Ok mate, you've lost me

If:
$$\int \frac{1}{q-y}dy$$
Let
$$u = q-y$$

then

$$\int \frac{1}{u}dy$$ right?

So why doesn't...

d = lnu y

because $\int dy$ = y and $\int\frac{1}{u}$ = ln u ?

Where is my mistake?

You can't integrate u with respect to y like that. You have to also substitute out the dy so that it is in terms of du. When you do this substitution, it introduces the negative sign.

When you solve for this substitution, you write

$$u = f(y)$$
$$\frac{du}{dy} = f'(y)$$

Now, at this point, it is important to note we are treating du/dy like division of two regular variables. In the case where f'(y) is simply a constant (here, it is -1), it is simplest to just multiply dy over and divide the constant over, resulting in
$$dy = \frac{du}{f'(y)}= \frac{du}{-1} = -du$$

We then replace the "dy" in the original equation with "-du" since we established this equivalence. You can then integrate your 1/u with respect to u, which is important.

$$\int xe^{x^2} dx$$

So the trick with u substitution is you can take out an entire f'(x)dx and replace it with a single du.

Let
$$u = x^2$$
$$\frac{du}{dx} = 2x \rightarrow du = 2xdx$$

We then proceed with the substitution. Let's do it slowly so you can see each effect separately. Let's put in the u first:
$$\int e^u xdx$$

Now, if only there were a 2 in there, the 2xdx would equal du. We can do the good old fashioned constant/constant = 1 trick:

$$\int e^u \frac{2}{2}xdx = \frac{1}{2} \int e^u 2xdx$$

We now see we have the 2xdx = du. Let's replace that now

$$\frac{1}{2}\int e^u du = \frac{1}{2} e^u$$

Finally, we replace u = x^2. That is our original substitution.

$$\int xe^{x^2} dx=\frac{1}{2} e^{x^2}$$

As an exercise, you could try differentiating that final equation to see it equals the original integrand.

Maybe you could try (using u substitution)

$$\int \frac{x^2}{x^3-1}dx$$

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Maybe you could try (using u substitution)

$$\int \frac{x^2}{x^3-1}dx$$

Alright, I'll have a crack at this one...

$$\int \frac{x^2}{x^3-1}dx$$

Let u = x3-1 So:

$$\int \frac{x^2}{u}dx$$

Then:

$\int x^2 × \frac{1}{u}$

$\frac{x^3}{3} × lnu$

Sub in $u = x^3 -1$

Therefore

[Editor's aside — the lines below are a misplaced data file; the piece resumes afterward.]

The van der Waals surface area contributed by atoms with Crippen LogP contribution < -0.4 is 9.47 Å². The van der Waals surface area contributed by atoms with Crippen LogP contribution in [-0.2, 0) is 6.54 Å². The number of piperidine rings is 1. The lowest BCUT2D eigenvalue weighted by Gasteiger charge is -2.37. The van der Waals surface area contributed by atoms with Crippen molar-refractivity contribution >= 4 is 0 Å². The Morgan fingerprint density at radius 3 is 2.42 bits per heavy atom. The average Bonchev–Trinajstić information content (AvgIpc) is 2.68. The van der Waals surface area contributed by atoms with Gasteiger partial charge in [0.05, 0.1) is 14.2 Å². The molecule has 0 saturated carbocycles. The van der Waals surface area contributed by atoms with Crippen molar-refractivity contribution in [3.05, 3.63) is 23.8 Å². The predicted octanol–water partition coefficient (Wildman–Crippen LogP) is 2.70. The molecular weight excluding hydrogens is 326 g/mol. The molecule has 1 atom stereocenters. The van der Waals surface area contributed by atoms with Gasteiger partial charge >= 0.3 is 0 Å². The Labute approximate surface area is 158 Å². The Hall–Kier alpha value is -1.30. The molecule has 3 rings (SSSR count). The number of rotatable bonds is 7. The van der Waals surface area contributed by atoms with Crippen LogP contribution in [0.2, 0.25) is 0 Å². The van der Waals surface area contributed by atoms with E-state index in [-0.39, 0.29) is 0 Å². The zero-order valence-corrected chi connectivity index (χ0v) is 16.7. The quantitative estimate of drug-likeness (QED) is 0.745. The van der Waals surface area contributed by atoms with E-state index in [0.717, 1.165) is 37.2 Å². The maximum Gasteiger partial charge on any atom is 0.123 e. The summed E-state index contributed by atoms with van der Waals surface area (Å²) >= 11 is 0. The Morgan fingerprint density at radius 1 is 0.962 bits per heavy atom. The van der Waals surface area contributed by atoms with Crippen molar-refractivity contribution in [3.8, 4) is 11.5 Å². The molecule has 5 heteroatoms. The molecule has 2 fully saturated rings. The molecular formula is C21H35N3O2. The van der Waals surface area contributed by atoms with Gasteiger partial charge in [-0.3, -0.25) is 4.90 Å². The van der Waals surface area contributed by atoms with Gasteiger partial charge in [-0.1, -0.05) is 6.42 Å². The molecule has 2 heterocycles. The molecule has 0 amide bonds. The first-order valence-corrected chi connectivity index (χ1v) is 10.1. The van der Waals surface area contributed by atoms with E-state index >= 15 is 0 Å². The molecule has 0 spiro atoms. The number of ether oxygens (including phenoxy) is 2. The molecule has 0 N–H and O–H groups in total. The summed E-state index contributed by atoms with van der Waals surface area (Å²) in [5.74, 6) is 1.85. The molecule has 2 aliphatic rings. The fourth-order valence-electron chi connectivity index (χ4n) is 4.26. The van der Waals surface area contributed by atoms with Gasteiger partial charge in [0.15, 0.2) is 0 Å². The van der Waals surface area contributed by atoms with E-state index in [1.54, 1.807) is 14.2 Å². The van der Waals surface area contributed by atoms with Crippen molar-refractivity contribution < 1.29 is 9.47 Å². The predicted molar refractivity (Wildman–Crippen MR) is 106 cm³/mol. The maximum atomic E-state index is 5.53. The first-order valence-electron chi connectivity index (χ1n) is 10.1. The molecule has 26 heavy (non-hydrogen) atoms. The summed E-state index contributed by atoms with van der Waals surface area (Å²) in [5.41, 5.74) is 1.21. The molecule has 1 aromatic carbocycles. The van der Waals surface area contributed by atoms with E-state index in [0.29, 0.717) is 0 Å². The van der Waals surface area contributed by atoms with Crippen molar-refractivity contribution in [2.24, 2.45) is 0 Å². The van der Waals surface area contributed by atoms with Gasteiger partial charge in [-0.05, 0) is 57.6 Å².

$\int \frac{dy}{dx} = \frac{x^3}{3}ln x^3 -1$

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It will help to look more clinically on what's on your paper:

$\int \frac{x^2}{x^3-1} dx = \int \frac{x^2 dx}{x^3-1}$

Now sub $x^3 -1$ with $u$.

This means you got $u = x^3 -1$ and also $du = 3x^2dx$ wich means that $\frac{du}{3} = \frac{1}{3} du =x^2 dx$

Now look at your integrand, and become excited, since the right side of the equation over looks much like something in your integrand, now sub the $x^2 dx$ with $\frac{1}{3}du$ and you got:

(I'm sure you can figure out the rest from here, but I will put the rest in spoiler)

Moderator note: Even though this is just a practice problem, I removed the solution. It's against the forum rules to provide complete solutions.

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Alright, I'll have a crack at this one...

$$\int \frac{x^2}{x^3-1}dx$$

Let u = x3-1 So:

$$\int \frac{x^2}{u}dx$$

Then:

$\int x^2 × \frac{1}{u}$

$\frac{x^3}{3} × lnu$

Sub in $u = x^3 -1$

Therefore

$\int \frac{dy}{dx} = \frac{x^3}{3}ln x^3 -1$

When you do U-substitution, you generally cannot have ANY of the original variable in the new integral. Integrating a term with x and u in it with respect to du (or dx) has little intuitive meaning. You must substitute it all out by using your definition of u and your definition of du/dx. Treat du/dx like a/b (two variables divided).

Now look at your integrand, and become excited, since the right side of the equation over looks much like something in your integrand, now sub the $x^2 dx$ with $\frac{1}{3}du$ and you got:
I follow everything up to, but not including this step.

If:
$\frac{du}{dx} = 3x^2$
$du = 3x^2 dx$
$\frac{du}{3} = x^2 dx$

So $x^2$ can be replaced with $\frac{du}{3}$

Do I simply sub in $\frac{du}{3}$ from there?

When you do U-substitution, you generally cannot have ANY of the original variable in the new integral. Integrating a term with x and u in it with respect to du (or dx) has little intuitive meaning. You must substitute it all out by using your definition of u and your definition of du/dx. Treat du/dx like a/b (two variables divided).
I'm not exactly sure what is meant in blue
So I shouldn't really have the $-1$ in there?

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I follow everything up to, but not including this step.

If:
$\frac{du}{dx} = 3x^2$
$du = 3x^2 dx$
$\frac{du}{3} = x^2 dx$

So the red parts match

$\int\frac{x^2}{u}$

Do I simply sub in $\frac{du}{3}$ from there?

I'm not exactly sure what is meant in blue
So I shouldn't really have the $-1$ in there?
You integrated

$$\int \frac{x^2}{u}dx$$

So you have an x^2, a u, and you're integrating with respect to a x (because of the dx). You need to have the integrand have only u and you need to integrate with respect to u (meaning du and no dx). The trick is in differentiating your substitution with respect to the variable in the original integral, e.g.

$$\frac{du}{dx} = 3x^2$$

You can solve for du here as if it were any other variable.

And to answer your other question, yes, you replace "x^2dx" in the original integral with "du/3". You established the equivalence after all.

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Which would become... $du = 2x^2 dx$ ?

Which would become... $du = 2x^2 dx$ ?

Yes, if I hadn't made a horribly basic mistake {du/dx = 3x^2 not 2x^2}. It will be du = 3x^2dx. But with constants and substitutions, there are many games you can play. As you can see by looking at the integral at this point:

$$\int \frac{x^2}{u}dx$$

you want to get rid of a

$$x^2dx$$

So, as Noorac showed, you can just solve for that chunk:

$$du = 3x^2dx \rightarrow \frac{du}{3} = x^2dx$$

Now you can replace "x^2dx" in the original integral with "du/3". It is mathematically equivalent.